One article dated 4/18/62 tells of the ICC authorizing the abandonment of the section from Warren to Salamanca.

Then another article from 10/29/64 talks about the petition made by the Pennsy to abandon the section from Allegany to Salamanca. The petition also covers the Pennsy operations in Bradford accessed via the B&O.

An interesting side note... an article dated 2-12-60 talks about the Pennsy closing the Salamanca frieght station due to low revenue. They were losing $2,300 as opposed to a postive cash flow of $80,000 "That truck transportation for milk shipments have taken away."
  by Ron Mele
 
MichaelWinicki wrote:The Pennsy implementing a CTC program on the Chautauqua branch seems kind of funny to me...

I mean, there weren't that many trains running on that branch right? Even after the Oil City/Olean line was severed. I read in a newspaper article discussing the whole Kinzua project that only two trains a day ran on the line from end to end.

Was there that much traffic on the Chautauqua branch?
Yes, it does seem odd that the Pennsy would install CTC but at the time it was considered a cost saving measure. CTC replaced manned block stations so the system probably paid for itself. Traffic-wise, in 1962 I believe there were 4 scheduled Pittsburgh-Buffalo freights and additional coal and local freights. Today, that kind of traffic volume probably wouldn't even merit block signals, let alone CTC. DTC blocks via radio communication would probably suffice.

Ron Mele
  by Redwards
 
Apologies for going off-topic slightly but I am interested in sources of information about WNY&P and later PRR operations in Olean. From Mr. Burt's post it sounds like Pietrak's "Western New York & Pennsylvania" has some good information. Any other recommendations on the subject? I'm particulary interested in pictures or diagrams of the shops/yards/branch lines when the operations were at their maximum. Just as a bit of background I grew up in West Olean in the 1970's and some of my earliest memories of trains include watching short trains creep through the field behind my house on the way to a scrapyard on Henley Street.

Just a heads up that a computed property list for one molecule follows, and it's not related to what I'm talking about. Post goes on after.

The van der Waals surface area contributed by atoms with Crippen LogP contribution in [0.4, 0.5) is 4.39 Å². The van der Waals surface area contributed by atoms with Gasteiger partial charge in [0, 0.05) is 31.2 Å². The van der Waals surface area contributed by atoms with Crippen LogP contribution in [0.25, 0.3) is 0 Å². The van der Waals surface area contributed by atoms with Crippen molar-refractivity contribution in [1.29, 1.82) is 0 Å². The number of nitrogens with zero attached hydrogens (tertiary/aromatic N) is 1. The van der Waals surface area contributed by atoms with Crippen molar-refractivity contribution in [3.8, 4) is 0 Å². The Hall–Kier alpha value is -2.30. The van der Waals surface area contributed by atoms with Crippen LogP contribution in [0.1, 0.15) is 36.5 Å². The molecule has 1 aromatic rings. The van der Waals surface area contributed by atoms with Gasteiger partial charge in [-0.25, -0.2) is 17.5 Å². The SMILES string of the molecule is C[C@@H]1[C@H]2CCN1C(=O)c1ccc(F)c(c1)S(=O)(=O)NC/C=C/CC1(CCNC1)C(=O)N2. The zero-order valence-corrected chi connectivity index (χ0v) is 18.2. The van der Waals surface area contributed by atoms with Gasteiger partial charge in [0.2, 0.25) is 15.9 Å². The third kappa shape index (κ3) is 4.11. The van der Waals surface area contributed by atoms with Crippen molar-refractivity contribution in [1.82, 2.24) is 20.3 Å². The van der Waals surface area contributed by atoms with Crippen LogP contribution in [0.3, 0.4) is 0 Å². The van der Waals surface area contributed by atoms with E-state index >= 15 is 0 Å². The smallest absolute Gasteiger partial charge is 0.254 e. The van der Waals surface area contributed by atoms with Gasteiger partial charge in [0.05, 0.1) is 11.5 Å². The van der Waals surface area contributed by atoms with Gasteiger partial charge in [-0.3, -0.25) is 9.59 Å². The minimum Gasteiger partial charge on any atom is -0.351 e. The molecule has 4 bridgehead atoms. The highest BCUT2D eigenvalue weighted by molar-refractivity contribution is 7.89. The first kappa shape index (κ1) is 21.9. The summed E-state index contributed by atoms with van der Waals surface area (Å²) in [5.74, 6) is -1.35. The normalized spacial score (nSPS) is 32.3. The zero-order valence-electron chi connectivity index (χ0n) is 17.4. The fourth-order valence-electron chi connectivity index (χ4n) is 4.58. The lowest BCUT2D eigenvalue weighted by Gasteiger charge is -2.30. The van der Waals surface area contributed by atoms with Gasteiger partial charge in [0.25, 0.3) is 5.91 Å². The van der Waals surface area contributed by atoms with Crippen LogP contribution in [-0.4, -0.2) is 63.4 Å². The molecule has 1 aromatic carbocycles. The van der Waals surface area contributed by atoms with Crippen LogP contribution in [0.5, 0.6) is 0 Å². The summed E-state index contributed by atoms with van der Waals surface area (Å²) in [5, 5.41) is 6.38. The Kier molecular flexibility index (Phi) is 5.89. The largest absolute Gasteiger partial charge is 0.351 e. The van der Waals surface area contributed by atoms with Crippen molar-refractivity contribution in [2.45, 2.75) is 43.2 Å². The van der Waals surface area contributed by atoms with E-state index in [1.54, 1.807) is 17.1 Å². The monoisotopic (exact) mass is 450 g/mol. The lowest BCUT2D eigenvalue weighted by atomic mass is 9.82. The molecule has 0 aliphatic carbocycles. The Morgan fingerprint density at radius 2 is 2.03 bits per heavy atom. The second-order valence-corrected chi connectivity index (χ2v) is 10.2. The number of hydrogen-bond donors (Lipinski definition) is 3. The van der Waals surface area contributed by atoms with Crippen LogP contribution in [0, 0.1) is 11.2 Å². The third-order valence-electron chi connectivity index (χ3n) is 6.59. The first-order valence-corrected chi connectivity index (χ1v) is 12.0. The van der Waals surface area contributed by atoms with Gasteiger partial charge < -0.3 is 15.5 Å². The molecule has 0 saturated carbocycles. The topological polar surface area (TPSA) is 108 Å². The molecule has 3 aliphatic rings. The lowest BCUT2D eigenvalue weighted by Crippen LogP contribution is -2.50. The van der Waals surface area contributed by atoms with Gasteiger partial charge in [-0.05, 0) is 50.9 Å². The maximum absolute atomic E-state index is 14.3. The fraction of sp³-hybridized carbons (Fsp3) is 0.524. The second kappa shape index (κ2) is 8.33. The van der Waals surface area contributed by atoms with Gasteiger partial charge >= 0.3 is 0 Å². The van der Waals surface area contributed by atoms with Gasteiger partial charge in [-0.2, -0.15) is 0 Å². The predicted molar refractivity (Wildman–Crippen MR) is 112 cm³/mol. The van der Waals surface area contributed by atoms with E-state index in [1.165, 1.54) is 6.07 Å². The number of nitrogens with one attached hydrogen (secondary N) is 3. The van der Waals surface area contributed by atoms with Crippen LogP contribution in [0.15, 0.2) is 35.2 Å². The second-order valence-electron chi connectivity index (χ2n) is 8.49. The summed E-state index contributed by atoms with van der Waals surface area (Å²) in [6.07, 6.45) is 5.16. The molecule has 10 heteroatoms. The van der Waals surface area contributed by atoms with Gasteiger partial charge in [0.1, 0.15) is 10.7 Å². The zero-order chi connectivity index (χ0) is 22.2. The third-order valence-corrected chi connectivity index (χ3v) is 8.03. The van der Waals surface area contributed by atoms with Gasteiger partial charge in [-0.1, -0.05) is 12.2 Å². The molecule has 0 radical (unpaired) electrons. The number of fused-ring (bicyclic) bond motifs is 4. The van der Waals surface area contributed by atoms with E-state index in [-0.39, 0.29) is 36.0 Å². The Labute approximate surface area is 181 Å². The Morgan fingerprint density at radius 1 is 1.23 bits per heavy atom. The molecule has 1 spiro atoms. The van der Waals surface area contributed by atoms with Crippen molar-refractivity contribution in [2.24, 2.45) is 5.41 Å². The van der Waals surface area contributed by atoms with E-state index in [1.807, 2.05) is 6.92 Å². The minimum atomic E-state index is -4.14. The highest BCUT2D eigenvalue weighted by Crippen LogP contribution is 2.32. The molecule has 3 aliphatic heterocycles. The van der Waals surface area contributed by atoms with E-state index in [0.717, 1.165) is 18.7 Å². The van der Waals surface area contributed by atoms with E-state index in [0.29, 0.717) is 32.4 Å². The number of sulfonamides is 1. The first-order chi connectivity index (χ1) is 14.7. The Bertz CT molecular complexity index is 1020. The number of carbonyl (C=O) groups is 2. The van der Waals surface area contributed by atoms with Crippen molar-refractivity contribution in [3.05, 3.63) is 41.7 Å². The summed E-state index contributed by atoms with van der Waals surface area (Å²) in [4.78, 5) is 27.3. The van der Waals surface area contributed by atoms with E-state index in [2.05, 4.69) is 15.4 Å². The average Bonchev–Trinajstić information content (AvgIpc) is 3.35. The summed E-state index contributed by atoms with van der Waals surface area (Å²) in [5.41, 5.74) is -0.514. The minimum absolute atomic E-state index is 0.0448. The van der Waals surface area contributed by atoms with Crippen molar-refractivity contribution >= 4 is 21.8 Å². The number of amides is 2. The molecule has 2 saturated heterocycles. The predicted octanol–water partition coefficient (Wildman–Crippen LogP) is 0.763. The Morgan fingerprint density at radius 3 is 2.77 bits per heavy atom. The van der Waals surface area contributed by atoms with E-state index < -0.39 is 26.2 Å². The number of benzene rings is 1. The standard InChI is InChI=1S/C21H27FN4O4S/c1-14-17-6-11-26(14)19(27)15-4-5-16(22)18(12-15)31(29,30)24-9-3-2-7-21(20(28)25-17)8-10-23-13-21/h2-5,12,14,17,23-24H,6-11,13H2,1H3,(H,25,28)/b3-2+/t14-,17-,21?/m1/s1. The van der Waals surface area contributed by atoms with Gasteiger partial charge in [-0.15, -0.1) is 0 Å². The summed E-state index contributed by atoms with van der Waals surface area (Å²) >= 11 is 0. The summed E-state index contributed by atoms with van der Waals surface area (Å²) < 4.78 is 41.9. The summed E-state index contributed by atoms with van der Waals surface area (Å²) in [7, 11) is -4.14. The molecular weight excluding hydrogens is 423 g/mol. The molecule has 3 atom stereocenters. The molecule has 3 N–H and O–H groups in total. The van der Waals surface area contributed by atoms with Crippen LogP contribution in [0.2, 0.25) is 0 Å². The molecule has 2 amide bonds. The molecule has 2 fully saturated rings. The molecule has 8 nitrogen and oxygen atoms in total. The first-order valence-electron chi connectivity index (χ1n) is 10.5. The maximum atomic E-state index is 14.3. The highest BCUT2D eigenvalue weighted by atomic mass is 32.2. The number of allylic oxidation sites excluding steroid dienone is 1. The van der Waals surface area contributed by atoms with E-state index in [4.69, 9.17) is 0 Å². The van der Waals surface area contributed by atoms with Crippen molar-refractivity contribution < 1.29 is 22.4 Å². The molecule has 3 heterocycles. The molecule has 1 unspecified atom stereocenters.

Thanks,

--Reed
  by Ron Mele
 
Redwards wrote:Apologies for going off-topic slightly but I am interested in sources of information about WNY&P and later PRR operations in Olean. From Mr. Burt's post it sounds like Pietrak's "Western New York & Pennsylvania" has some good information. Any other recommendations on the subject?
Triumph VII by Roberts/Messer is a good resource for the information you seek. It covers PRR's Northern Region and certainly encompasses the environs around Olean. The book is pricy ($70.00 range depending on the retailer) but well worth it.

Ron Mele

  by MichaelWinicki
 
Redwards,

One of the best sources of information are Sanborn Insurance maps. The Olean Historical Society has a couple different versions from around 1900. The City of Olean has a set that is more current. Needless to say, all are amazing in their detail.

When you say the "height" of activity, it appears there were two or three periods of heavy activity in the Olean area. One around 1880 when the narrow gauge lines were active also.

The first Pennsy (actually predecessor of the Pennsy) yard was where Thatcher Glass, and later the junior high school are located. There were classification tracks along with a freight car repair facility and a roundhouse which was located near the corner of Wayne & North 6th.